I also picked up a logic analyzer plug in, the 7D01 and its companion DF1 display formatter, plus two probes that give me 32 channels of monitoring. I can use a single scope to monitor 32 digital signals, watch four analog signals simultaneously, count events, measure frequencies and time intervals, and switch between these capabilities pretty quickly.

During my scoping of the I2C link, as I was switching the sweep rate dial on a 7B53A time base, the plug-in stopped triggering sweeps. I put in another timebase, a milspec one that is equivalent to a 7B53AN, to continue my serial link checking. I have to diagnose and repair the broken 7B53A, which won't perform a sweep even in 'auto' mode or with 'line' selected as a trigger source.

Having decided that the readout board should be placed in my 7603, I removed the cables and board, installed it in its new home,but will have to make some new ribbon and coaxial cables since the ones from the 7633 are too short. The readout board sits further forward in the 7603, farther from the other boards to which the cables must connect. I would need to order the parts and wouldn't have them in hand until next week.

However, it occured to me that if I rotated the readout board 180 degrees in its mounting position, I would gain several inches, perhaps enough to make use of existing cables. I will need to switch these around, to get the lengths of the existing cables sorted to match the necessary span in the 7603. Several will work fine already, although one of the links is still a trifle short. If I can't find a more direct routing to gain the extra inch, I may need to swap this for a similar but slightly longer 10 wire cable from the 7633.

After a few fun hours disassembling the 7633 to grab any suitable cables, plus working on alternate routings, I was able to get all the flat ribbon cables connected as well as two of the five coaxial connections. The remaining three cables must be made from suitable coaxial cable and connector ends or bought, but that should complete the installation of the read-out functionality into the oscilloscope.

I found a supplier with some used Peltola cables that should be long enough to work - order placed now just need to wait patiently until they arrive. They are coming from Greece which means about two weeks for delivery. This gives me the highest confidence solution for the problem.

In the meantime, I will experiment with a plan to cut an existing but too short cable, solder on SMA connectors to the cut ends, and use an SMA coupler to join them. If that works in a scope in place of an intact cable that I temporarily replace, then I can use this method to build extenders. Not sure of the signal loss incurred in these connections and I will be adding two connections per lengthened cable, but the specs for SMA connectors imply very low loss, almost less than the cable itself.


I removed the damaged light panel assembly, in order to reglue it and install it correctly. The front plexiglass panel is attached by only two of its four pins, but with the light panel removed I have good access to correct this and affix the panel solidly. I will switch to 1/8" clear acrylic rods, in order to achieve a very solid mating with the 1/8" holes I drilled in the plexiglass. The downside is that the clear rod won't match the color of the plexiglass panel, but a secure attachment is paramount.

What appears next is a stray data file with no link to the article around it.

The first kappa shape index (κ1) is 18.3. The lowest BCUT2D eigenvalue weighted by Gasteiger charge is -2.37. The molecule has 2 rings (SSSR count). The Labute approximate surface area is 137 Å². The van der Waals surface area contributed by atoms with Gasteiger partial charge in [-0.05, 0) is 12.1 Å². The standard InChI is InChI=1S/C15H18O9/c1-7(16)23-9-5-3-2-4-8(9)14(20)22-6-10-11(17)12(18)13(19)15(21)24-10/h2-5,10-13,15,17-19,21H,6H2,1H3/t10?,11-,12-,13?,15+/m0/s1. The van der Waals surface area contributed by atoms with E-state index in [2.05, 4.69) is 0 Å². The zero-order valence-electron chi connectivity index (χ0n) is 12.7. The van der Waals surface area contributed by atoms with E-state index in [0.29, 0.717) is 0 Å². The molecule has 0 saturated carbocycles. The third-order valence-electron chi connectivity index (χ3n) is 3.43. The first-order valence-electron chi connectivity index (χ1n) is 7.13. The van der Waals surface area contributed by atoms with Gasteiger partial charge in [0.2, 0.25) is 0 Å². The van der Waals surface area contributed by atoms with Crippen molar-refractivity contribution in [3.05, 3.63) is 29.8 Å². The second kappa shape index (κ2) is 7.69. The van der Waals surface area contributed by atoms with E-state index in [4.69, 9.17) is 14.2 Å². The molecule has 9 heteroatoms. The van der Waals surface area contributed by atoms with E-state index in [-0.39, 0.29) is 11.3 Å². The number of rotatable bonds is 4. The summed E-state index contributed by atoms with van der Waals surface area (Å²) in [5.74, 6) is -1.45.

The pin repair worked out well, although the clear pin is noticeable to me. The black paint surface inside the plexiglass panel took a bit of scraping on the left side from having to remove the light panel that sat behind it. I will leave it alone for now, given the long history with this part of the project of every step incurring some additional kind of damage to the appearance.

I began testing the light panels to detect and repair any damaged LEDs. So far, I have found a non-working LED used to display bit 10 of the EXT register display. I haven't completed a comprehensive test of all the lights but anticipate I can accomplish this by the end of New Year's day. I can then repair the lights that don't work, glue the panel together, reverify the lights are working, then install the light panel inside the enclosure. Lastly, I will do one final verification of all LEDs working after I install the header plate and side panels, but before I close up the rear of the enclosure.

I replaced the failed LED in the EXT register position, as well as corrected a problem with the light indicating Interrupt Level 4, leaving me with a fully working light panel. I am ready to glue it together again, now that I have a verified panel with all lights working properly and a properly affixed plexiglass panel on the front. I also should trim the areas where the front plexiglass panel attachments extend into the enclosure as there exist some points of contact that spoil an ideal fit right now.